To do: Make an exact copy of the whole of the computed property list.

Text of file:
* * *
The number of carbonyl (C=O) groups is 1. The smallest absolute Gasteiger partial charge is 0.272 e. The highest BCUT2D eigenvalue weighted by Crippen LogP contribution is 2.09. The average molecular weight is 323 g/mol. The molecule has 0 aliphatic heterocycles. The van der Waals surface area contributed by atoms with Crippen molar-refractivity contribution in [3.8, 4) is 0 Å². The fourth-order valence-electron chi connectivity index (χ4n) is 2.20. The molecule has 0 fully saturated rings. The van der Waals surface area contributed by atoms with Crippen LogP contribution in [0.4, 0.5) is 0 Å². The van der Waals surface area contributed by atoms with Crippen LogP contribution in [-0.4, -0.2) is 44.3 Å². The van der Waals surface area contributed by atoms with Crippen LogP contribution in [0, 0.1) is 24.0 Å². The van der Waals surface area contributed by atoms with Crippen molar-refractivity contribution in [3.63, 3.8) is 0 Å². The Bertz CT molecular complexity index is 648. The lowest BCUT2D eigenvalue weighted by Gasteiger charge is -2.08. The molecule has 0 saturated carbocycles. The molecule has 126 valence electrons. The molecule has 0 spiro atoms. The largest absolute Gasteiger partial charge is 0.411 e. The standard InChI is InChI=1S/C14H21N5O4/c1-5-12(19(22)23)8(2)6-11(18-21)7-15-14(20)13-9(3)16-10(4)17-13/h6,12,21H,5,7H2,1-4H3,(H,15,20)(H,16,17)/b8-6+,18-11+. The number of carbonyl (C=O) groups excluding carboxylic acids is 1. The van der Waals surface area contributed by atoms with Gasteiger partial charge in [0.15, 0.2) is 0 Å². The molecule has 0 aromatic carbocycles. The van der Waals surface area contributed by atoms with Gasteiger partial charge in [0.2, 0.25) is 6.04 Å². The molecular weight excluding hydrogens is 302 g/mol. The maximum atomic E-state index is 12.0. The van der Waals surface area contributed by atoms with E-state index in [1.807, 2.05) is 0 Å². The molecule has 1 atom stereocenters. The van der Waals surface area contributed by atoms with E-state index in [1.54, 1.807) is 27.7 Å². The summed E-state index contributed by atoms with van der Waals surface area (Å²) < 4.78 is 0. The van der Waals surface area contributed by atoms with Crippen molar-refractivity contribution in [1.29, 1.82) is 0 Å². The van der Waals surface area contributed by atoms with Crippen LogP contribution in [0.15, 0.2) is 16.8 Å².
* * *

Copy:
The number of carbonyl (C=O) groups is 1. The smallest absolute Gasteiger partial charge is 0.272 e. The highest BCUT2D eigenvalue weighted by Crippen LogP contribution is 2.09. The average molecular weight is 323 g/mol. The molecule has 0 aliphatic heterocycles. The van der Waals surface area contributed by atoms with Crippen molar-refractivity contribution in [3.8, 4) is 0 Å². The fourth-order valence-electron chi connectivity index (χ4n) is 2.20. The molecule has 0 fully saturated rings. The van der Waals surface area contributed by atoms with Crippen LogP contribution in [0.4, 0.5) is 0 Å². The van der Waals surface area contributed by atoms with Crippen LogP contribution in [-0.4, -0.2) is 44.3 Å². The van der Waals surface area contributed by atoms with Crippen LogP contribution in [0, 0.1) is 24.0 Å². The van der Waals surface area contributed by atoms with Crippen molar-refractivity contribution in [3.63, 3.8) is 0 Å². The Bertz CT molecular complexity index is 648. The lowest BCUT2D eigenvalue weighted by Gasteiger charge is -2.08. The molecule has 0 saturated carbocycles. The molecule has 126 valence electrons. The molecule has 0 spiro atoms. The largest absolute Gasteiger partial charge is 0.411 e. The standard InChI is InChI=1S/C14H21N5O4/c1-5-12(19(22)23)8(2)6-11(18-21)7-15-14(20)13-9(3)16-10(4)17-13/h6,12,21H,5,7H2,1-4H3,(H,15,20)(H,16,17)/b8-6+,18-11+. The number of carbonyl (C=O) groups excluding carboxylic acids is 1. The van der Waals surface area contributed by atoms with Gasteiger partial charge in [0.15, 0.2) is 0 Å². The molecule has 0 aromatic carbocycles. The van der Waals surface area contributed by atoms with Gasteiger partial charge in [0.2, 0.25) is 6.04 Å². The molecular weight excluding hydrogens is 302 g/mol. The maximum atomic E-state index is 12.0. The van der Waals surface area contributed by atoms with E-state index in [1.807, 2.05) is 0 Å². The molecule has 1 atom stereocenters. The van der Waals surface area contributed by atoms with E-state index in [1.54, 1.807) is 27.7 Å². The summed E-state index contributed by atoms with van der Waals surface area (Å²) < 4.78 is 0. The van der Waals surface area contributed by atoms with Crippen molar-refractivity contribution in [1.29, 1.82) is 0 Å². The van der Waals surface area contributed by atoms with Crippen LogP contribution in [0.15, 0.2) is 16.8 Å².